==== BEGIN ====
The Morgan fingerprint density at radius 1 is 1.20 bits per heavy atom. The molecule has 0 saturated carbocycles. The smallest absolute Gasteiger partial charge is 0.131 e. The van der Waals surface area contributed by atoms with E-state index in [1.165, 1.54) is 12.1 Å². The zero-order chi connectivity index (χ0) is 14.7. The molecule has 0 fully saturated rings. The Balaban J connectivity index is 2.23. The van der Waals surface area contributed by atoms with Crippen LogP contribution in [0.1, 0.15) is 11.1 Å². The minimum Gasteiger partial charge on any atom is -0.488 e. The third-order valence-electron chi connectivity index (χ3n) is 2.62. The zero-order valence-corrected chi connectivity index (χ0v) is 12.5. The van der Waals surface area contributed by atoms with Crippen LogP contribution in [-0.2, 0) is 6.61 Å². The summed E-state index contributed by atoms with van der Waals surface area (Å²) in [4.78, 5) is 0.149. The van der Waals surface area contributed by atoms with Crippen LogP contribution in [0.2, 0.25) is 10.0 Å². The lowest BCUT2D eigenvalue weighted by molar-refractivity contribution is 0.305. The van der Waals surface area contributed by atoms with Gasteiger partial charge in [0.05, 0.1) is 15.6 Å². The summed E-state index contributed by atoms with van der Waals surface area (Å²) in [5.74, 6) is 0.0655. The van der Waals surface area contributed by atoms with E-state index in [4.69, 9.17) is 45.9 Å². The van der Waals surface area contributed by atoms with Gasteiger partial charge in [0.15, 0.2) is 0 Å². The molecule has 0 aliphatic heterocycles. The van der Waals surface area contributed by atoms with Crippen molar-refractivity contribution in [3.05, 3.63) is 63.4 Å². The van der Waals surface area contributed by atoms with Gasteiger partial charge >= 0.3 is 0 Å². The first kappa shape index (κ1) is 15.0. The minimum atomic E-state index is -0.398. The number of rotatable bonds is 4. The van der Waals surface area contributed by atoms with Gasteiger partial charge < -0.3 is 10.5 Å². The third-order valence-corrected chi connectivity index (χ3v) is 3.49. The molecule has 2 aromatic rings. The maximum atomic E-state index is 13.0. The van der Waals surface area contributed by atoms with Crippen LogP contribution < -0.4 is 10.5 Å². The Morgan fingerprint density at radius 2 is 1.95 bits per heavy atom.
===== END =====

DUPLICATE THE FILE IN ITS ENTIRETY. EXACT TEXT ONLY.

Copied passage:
The Morgan fingerprint density at radius 1 is 1.20 bits per heavy atom. The molecule has 0 saturated carbocycles. The smallest absolute Gasteiger partial charge is 0.131 e. The van der Waals surface area contributed by atoms with E-state index in [1.165, 1.54) is 12.1 Å². The zero-order chi connectivity index (χ0) is 14.7. The molecule has 0 fully saturated rings. The Balaban J connectivity index is 2.23. The van der Waals surface area contributed by atoms with Crippen LogP contribution in [0.1, 0.15) is 11.1 Å². The minimum Gasteiger partial charge on any atom is -0.488 e. The third-order valence-electron chi connectivity index (χ3n) is 2.62. The zero-order valence-corrected chi connectivity index (χ0v) is 12.5. The van der Waals surface area contributed by atoms with Crippen LogP contribution in [-0.2, 0) is 6.61 Å². The summed E-state index contributed by atoms with van der Waals surface area (Å²) in [4.78, 5) is 0.149. The van der Waals surface area contributed by atoms with Crippen LogP contribution in [0.2, 0.25) is 10.0 Å². The lowest BCUT2D eigenvalue weighted by molar-refractivity contribution is 0.305. The van der Waals surface area contributed by atoms with Gasteiger partial charge in [0.05, 0.1) is 15.6 Å². The summed E-state index contributed by atoms with van der Waals surface area (Å²) in [5.74, 6) is 0.0655. The van der Waals surface area contributed by atoms with E-state index in [4.69, 9.17) is 45.9 Å². The van der Waals surface area contributed by atoms with Gasteiger partial charge in [0.15, 0.2) is 0 Å². The molecule has 0 aliphatic heterocycles. The van der Waals surface area contributed by atoms with Crippen molar-refractivity contribution in [3.05, 3.63) is 63.4 Å². The van der Waals surface area contributed by atoms with Gasteiger partial charge >= 0.3 is 0 Å². The first kappa shape index (κ1) is 15.0. The minimum atomic E-state index is -0.398. The number of rotatable bonds is 4. The van der Waals surface area contributed by atoms with Gasteiger partial charge < -0.3 is 10.5 Å². The third-order valence-corrected chi connectivity index (χ3v) is 3.49. The molecule has 2 aromatic rings. The maximum atomic E-state index is 13.0. The van der Waals surface area contributed by atoms with Crippen LogP contribution < -0.4 is 10.5 Å². The Morgan fingerprint density at radius 2 is 1.95 bits per heavy atom.